Loggers

The logger component is accessible through the Logger class of the log4j API or we can say org.apache.log4j. This class provides a static method Logger.getLogger(name) that either retrieves an existing logger object by the given name or creates a new logger of given name if none exists. While creating a Logger object we need to pass either fully qualified class name or class object as a parameter.

Logger methods are used to generate log statements in a java class instead of SOP and for that you need to get the handle of logger for that class:

static Logger logger = Logger.getLogger(YourClassName.class.getName())

Now as described above there are levels of logging and we can set the level as shown below:

logger.setLevel((Level)Level.DEBUG);

Just like logging levels we have logging methods which we can use to log the messages. In total we have 5 logging methods in Logger Class namely debug(), info(), warn(), error(), fatal(). All different methods have different roles and purposes. The priority of them is :
debug < info < warn < error < fatal
Which means the level used for logging in your code, would actually display the logs for that level as well level for the levels below that. For Example: if the level id chosen as ‘Warn’, all the logs at Warn, info and debug would be shown.

Let’s see a small program :

import org.apache.log4j.Logger;
public class GoyalsbitLog {
   private static org.apache.log4j.Logger log = Logger.getLogger(GoyalsbitLog.class);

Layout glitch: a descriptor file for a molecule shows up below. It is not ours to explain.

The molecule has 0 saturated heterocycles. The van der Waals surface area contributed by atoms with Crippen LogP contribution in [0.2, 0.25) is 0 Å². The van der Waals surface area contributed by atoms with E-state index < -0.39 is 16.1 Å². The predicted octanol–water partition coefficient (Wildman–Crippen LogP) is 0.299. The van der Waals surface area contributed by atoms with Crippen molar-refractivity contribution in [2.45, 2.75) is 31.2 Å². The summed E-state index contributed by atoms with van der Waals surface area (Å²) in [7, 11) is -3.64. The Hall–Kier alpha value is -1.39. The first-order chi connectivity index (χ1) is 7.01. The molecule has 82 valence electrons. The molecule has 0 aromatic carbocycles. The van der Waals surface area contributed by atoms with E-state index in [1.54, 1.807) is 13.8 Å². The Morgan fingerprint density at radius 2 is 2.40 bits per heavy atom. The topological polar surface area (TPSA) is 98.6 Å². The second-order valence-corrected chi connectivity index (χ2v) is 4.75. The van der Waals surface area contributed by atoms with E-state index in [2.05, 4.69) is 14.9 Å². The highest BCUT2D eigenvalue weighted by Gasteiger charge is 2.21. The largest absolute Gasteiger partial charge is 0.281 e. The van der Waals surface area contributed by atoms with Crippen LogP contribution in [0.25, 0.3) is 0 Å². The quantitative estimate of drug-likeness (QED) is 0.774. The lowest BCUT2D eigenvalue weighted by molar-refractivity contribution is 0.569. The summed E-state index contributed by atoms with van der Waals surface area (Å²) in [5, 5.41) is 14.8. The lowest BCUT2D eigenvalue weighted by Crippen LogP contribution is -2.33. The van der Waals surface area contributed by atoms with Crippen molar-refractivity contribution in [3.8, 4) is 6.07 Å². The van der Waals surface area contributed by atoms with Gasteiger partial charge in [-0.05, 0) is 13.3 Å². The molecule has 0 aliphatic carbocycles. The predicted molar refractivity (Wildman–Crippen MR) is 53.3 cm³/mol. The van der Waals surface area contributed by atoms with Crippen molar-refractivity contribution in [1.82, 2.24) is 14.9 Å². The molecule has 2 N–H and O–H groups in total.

public static void main(String[] args) {
      log.debug("This is a Debug Message!");
      log.info("This is a Info Message!");
      log.warn("This is a Warn Message!");
      log.error("This is a Error Message!");
      log.fatal("This is a Fatal Message!");
   }
}

When you compile and run LogClass program it would generate following result:

This is a Debug Message!
This is a Info Message!
This is a Warn Message!
This is a Error Message!
This is a Fatal Message!

There are two more special levels:
ALL Level – This one is used to turn on all the logging levels.
OFF Level – This one is used to turn off all the logging levels.

Appenders

One of the benefits of Log4J is that we can store the logs for future reference and that is because different types of appenders helps us to do that. Appender is basically an interface which store log statements in some files generated by Logger classes under different levels. Although we can implement the Appender interface to create our own custom ways to output the log but still the framework provides us some in-build appenders and the most common ones are: